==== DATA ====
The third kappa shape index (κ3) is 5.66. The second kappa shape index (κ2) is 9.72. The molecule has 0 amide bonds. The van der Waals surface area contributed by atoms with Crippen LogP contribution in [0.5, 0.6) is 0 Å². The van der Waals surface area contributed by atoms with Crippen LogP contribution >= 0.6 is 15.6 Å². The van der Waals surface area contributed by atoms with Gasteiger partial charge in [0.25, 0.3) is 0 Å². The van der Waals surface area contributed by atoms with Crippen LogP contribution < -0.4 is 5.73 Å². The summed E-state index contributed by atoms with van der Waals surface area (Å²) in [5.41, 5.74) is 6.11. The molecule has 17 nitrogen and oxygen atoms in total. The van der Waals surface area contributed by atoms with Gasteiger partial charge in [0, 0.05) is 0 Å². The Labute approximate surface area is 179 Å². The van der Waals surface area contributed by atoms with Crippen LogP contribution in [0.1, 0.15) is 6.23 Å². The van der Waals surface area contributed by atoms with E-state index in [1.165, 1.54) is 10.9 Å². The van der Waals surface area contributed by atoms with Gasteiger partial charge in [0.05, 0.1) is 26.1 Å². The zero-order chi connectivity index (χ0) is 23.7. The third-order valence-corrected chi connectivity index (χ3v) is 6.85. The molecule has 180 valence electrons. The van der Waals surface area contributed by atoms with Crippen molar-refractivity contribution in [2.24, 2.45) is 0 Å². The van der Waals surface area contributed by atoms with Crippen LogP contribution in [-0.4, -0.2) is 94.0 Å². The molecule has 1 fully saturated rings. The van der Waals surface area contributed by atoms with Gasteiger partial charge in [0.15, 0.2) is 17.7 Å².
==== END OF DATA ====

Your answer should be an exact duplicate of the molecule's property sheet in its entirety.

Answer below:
The third kappa shape index (κ3) is 5.66. The second kappa shape index (κ2) is 9.72. The molecule has 0 amide bonds. The van der Waals surface area contributed by atoms with Crippen LogP contribution in [0.5, 0.6) is 0 Å². The van der Waals surface area contributed by atoms with Crippen LogP contribution >= 0.6 is 15.6 Å². The van der Waals surface area contributed by atoms with Gasteiger partial charge in [0.25, 0.3) is 0 Å². The van der Waals surface area contributed by atoms with Crippen LogP contribution < -0.4 is 5.73 Å². The summed E-state index contributed by atoms with van der Waals surface area (Å²) in [5.41, 5.74) is 6.11. The molecule has 17 nitrogen and oxygen atoms in total. The van der Waals surface area contributed by atoms with Gasteiger partial charge in [0, 0.05) is 0 Å². The Labute approximate surface area is 179 Å². The van der Waals surface area contributed by atoms with Crippen LogP contribution in [0.1, 0.15) is 6.23 Å². The van der Waals surface area contributed by atoms with E-state index in [1.165, 1.54) is 10.9 Å². The van der Waals surface area contributed by atoms with Gasteiger partial charge in [0.05, 0.1) is 26.1 Å². The zero-order chi connectivity index (χ0) is 23.7. The third-order valence-corrected chi connectivity index (χ3v) is 6.85. The molecule has 180 valence electrons. The van der Waals surface area contributed by atoms with Crippen molar-refractivity contribution in [2.24, 2.45) is 0 Å². The van der Waals surface area contributed by atoms with Crippen LogP contribution in [-0.4, -0.2) is 94.0 Å². The molecule has 1 fully saturated rings. The van der Waals surface area contributed by atoms with Gasteiger partial charge in [0.15, 0.2) is 17.7 Å².